Internet of Things: how to use smart devices safely

A printer that orders itself an ink cartridge before it runs out. Or a security camera that you control with an app on your smartphone. These are examples of smart devices with an internet connection. Together, they form the Internet of Things (IoT), or the Internet of Things.

These Internet-connected devices are very handy in your business. But there are security risks. For example, do you use the default password set on your IoT device? Then cybercriminals can easily access your corporate network via that device. Find out how to use IoT devices safely.

What is IoT?

The Internet of Things is a network of smart devices connected to each other. Usually via the internet. Such a smart device has sensors, software and an internet connection. Well-known examples are a smartphone and a smart TV. But nowadays, many more devices have an internet connection. Think of alarm systems, printers and robot hoovers.


IoT devices can often be controlled remotely, read remotely and managed remotely. Think of a coffee machine that alerts you via your smartphone that there is a malfunction. It is also possible to link IoT devices together via the internet so that they can exchange data. Such as a smart thermostat and a boiler.

IoT devices are not only convenient, they also save you time and money. For example, a smart thermostat ensures optimal heating. With an app on your smartphone, you control the thermostat. The smart device learns how much heat each workspace needs. This saves you on your energy costs.

Risks of IoT devices

An IoT device is always online. Then it is accessible to users and to other IoT devices. But also to cybercriminals. These search the internet for IoT devices and try to hack them. Smart devices are often poorly secured and thus a wanted target for hackers.

Poor security

Such a cyberattack (in Dutch) is more likely to succeed if the device has no security. Or still uses the vendor's default username and password.

Outdated software

A cyber attack is also more likely to succeed if there is outdated software on an IoT device. Cybercriminals exploit weaknesses in that software.

Misuse of a hacked IoT device

So when misused, an IoT device is a backdoor into your corporate network. Once inside, criminals steal your money or data. Or they install malware, such as ransomware.

Your hacked IoT device could also unwittingly be part of a botnet. Criminals use botnets to spread malware and phishing emails. But also for carrying out DDoS attacks or crypto jacking (in Dutch).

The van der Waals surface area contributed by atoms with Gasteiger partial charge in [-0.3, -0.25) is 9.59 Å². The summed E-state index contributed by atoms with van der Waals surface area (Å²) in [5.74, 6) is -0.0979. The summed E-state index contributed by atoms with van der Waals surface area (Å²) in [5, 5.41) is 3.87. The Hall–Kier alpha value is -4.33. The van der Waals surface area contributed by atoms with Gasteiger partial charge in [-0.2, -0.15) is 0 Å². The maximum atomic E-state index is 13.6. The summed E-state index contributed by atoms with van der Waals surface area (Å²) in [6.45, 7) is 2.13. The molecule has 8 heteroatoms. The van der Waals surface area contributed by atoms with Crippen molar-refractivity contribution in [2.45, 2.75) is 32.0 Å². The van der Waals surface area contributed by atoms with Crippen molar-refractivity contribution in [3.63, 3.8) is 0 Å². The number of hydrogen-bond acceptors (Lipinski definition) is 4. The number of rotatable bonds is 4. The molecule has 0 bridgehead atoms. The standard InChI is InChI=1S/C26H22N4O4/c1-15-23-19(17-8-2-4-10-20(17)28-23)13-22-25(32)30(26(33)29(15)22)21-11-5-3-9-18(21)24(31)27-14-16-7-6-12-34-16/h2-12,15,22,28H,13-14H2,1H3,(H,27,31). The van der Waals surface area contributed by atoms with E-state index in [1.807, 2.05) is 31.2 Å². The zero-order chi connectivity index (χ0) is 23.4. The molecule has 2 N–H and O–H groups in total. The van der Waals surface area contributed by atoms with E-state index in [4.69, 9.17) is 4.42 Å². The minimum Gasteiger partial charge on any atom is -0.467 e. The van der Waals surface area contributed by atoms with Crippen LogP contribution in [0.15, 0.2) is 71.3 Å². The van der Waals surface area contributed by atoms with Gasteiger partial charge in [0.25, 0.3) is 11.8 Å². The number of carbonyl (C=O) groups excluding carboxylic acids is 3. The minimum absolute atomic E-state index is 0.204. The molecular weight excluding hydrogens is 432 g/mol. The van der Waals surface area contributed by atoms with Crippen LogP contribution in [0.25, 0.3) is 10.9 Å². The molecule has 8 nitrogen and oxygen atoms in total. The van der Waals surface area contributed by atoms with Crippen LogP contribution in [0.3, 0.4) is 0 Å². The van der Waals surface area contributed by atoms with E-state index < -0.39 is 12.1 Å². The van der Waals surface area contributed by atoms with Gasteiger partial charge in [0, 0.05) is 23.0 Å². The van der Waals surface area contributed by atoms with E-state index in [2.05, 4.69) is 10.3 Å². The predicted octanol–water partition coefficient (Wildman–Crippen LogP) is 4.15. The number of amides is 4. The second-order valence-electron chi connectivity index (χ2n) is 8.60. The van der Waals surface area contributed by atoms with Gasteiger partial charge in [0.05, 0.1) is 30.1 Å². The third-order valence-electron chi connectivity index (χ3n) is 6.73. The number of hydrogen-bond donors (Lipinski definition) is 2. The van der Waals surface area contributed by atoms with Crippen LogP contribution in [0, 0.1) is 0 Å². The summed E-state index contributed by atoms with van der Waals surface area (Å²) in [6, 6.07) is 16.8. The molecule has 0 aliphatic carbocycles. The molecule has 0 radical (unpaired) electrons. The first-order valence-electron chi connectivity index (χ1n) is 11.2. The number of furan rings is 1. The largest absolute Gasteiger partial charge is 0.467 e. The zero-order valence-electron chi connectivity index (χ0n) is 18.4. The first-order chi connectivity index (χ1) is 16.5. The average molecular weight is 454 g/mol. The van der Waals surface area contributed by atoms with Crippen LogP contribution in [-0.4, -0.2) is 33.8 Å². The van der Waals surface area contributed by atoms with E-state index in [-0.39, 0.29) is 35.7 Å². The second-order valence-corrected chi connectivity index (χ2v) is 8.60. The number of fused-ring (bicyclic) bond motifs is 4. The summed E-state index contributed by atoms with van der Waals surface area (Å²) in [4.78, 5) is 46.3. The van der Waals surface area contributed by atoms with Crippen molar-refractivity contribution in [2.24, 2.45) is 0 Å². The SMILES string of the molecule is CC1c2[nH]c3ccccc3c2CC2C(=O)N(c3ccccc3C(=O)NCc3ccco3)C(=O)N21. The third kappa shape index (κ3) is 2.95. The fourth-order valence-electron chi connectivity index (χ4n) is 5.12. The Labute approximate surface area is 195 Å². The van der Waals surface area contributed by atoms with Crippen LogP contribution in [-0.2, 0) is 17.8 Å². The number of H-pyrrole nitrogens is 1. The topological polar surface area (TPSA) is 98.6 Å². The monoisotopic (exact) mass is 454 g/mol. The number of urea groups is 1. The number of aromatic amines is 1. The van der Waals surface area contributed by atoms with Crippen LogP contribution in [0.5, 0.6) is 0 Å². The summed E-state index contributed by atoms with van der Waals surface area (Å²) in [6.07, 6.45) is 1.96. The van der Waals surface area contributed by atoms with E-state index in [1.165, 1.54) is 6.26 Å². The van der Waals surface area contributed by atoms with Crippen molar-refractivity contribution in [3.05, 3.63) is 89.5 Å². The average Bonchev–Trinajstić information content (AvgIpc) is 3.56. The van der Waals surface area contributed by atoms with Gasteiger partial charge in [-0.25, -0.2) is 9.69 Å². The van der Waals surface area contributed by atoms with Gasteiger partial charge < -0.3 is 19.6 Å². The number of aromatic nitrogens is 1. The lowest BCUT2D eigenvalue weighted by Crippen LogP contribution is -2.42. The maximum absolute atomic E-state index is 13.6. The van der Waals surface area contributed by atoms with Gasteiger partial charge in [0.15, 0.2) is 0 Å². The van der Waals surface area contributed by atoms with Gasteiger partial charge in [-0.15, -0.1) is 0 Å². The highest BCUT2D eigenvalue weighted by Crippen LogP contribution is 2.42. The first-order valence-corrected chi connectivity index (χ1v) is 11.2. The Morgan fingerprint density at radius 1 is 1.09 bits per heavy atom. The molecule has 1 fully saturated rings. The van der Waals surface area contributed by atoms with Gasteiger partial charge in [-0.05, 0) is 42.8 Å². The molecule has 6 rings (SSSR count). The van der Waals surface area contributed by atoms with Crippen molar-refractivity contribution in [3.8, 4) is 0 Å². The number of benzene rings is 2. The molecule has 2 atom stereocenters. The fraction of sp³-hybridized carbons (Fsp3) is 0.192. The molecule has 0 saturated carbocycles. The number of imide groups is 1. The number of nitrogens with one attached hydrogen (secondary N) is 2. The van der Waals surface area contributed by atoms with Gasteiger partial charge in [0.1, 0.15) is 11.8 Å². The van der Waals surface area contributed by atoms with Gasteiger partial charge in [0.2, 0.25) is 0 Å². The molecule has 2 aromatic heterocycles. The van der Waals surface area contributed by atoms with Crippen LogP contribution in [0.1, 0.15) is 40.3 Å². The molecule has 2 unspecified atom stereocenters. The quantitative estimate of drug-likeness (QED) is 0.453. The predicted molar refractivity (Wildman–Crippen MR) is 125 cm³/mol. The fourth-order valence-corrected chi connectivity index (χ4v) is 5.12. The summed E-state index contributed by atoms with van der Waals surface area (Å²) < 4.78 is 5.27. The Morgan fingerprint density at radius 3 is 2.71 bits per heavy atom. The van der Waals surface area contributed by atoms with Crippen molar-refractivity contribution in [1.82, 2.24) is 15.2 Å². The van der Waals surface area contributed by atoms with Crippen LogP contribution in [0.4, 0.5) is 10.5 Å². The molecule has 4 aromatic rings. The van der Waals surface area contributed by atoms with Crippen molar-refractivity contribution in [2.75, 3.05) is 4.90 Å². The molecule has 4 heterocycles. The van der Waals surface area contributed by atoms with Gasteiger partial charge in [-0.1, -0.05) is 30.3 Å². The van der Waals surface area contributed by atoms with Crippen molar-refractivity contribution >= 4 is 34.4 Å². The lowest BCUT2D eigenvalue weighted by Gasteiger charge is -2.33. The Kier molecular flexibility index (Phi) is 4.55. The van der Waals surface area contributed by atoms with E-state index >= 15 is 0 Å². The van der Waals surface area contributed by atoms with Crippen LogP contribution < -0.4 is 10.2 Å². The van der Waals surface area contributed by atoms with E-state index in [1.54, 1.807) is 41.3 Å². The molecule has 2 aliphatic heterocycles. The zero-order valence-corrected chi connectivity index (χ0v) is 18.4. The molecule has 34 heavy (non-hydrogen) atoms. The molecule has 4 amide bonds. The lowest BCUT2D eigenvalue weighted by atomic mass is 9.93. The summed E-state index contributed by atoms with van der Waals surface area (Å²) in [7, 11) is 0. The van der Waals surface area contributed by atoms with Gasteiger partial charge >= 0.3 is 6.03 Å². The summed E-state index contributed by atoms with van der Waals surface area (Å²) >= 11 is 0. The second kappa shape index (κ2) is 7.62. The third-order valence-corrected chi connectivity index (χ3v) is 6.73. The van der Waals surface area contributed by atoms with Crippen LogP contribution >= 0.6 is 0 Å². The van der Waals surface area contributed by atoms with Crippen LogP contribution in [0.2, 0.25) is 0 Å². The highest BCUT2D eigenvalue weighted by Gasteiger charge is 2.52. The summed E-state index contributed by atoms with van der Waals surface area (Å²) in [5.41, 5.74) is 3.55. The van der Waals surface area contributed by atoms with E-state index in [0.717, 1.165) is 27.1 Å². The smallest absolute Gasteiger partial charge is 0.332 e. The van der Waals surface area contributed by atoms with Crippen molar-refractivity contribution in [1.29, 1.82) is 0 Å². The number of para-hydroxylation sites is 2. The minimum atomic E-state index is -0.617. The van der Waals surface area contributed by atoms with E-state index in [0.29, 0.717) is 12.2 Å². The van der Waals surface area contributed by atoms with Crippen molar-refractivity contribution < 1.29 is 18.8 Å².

An IoT device often collects, stores or transmits data. Think of a smart speaker from, say, Google, Amazon or Apple that you talk to. What happens to this information? Where does it go and who has access to this data?

A hacked IoT device poses additional privacy risk. Suppose a hacked security camera (in Dutch) sends all the footage to criminals. This way, they are monitoring everything in and around your business.

Safe use of IoT devices

These tips will help you use IoT devices as safely as possible:

  • Consider carefully whether you really need an IoT device's internet connection. And, if so, whether that device needs to be online all the time or not. For example, a smart TV does not need to have an active internet connection day and night.
  • Keep software up-to-date. Only use official updates from the vendor. Makers and sellers of digital devices must provide updates.
  • Always change the default username and password. Apply the rules of a good password policy to your IoT devices as well. Is 2-factor verification (2FA) possible? If so, turn that on.
  • Buy IoT devices only from trusted IoT vendors. These are often companies that have been around longer and have good reviews. Minimum security requirements for IoT devices (in Dutch) are expected to apply from mid-2024. Products that do not meet these will then be banned from the entire EU market.
  • Ask the supplier how the IoT device handles your data. Be critical. Only buy a device whose supplier clearly states what data it collects and stores. If the device also sends the data, check to whom. And whether it does so via a secure connection.
  • Create a separate network for your IoT devices. It may not be necessary at all that they are directly connected to your corporate network. This will prevent criminals from accessing your corporate network via a hacked IoT device. Ask your IT administrator or a network specialist how to set this up.
  • Remove or replace outdated IoT devices that no longer receive updates from the vendor. Or disconnect them from the internet for good.